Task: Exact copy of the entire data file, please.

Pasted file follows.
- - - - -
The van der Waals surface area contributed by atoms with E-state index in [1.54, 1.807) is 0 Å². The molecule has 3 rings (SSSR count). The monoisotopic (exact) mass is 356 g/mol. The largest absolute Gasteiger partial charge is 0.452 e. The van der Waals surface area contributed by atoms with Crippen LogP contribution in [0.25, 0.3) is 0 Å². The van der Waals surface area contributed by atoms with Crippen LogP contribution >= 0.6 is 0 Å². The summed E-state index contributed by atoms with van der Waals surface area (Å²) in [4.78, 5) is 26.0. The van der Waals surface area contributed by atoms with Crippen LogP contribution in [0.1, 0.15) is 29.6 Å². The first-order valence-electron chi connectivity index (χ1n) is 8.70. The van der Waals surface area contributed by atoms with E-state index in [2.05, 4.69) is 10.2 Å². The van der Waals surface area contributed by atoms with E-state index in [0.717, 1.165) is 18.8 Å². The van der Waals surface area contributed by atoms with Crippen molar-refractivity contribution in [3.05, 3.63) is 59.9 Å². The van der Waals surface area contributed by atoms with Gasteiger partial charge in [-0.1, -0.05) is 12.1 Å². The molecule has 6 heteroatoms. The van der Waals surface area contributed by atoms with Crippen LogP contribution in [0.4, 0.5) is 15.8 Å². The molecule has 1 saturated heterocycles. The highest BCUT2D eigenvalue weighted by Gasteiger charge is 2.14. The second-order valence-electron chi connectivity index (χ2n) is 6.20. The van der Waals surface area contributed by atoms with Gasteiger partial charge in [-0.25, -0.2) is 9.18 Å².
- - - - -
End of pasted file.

The van der Waals surface area contributed by atoms with E-state index in [1.54, 1.807) is 0 Å². The molecule has 3 rings (SSSR count). The monoisotopic (exact) mass is 356 g/mol. The largest absolute Gasteiger partial charge is 0.452 e. The van der Waals surface area contributed by atoms with Crippen LogP contribution in [0.25, 0.3) is 0 Å². The van der Waals surface area contributed by atoms with Crippen LogP contribution >= 0.6 is 0 Å². The summed E-state index contributed by atoms with van der Waals surface area (Å²) in [4.78, 5) is 26.0. The van der Waals surface area contributed by atoms with Crippen LogP contribution in [0.1, 0.15) is 29.6 Å². The first-order valence-electron chi connectivity index (χ1n) is 8.70. The van der Waals surface area contributed by atoms with E-state index in [2.05, 4.69) is 10.2 Å². The van der Waals surface area contributed by atoms with E-state index in [0.717, 1.165) is 18.8 Å². The van der Waals surface area contributed by atoms with Crippen molar-refractivity contribution in [3.05, 3.63) is 59.9 Å². The van der Waals surface area contributed by atoms with Gasteiger partial charge in [-0.1, -0.05) is 12.1 Å². The molecule has 6 heteroatoms. The van der Waals surface area contributed by atoms with Crippen LogP contribution in [0.4, 0.5) is 15.8 Å². The molecule has 1 saturated heterocycles. The highest BCUT2D eigenvalue weighted by Gasteiger charge is 2.14. The second-order valence-electron chi connectivity index (χ2n) is 6.20. The van der Waals surface area contributed by atoms with Gasteiger partial charge in [-0.25, -0.2) is 9.18 Å².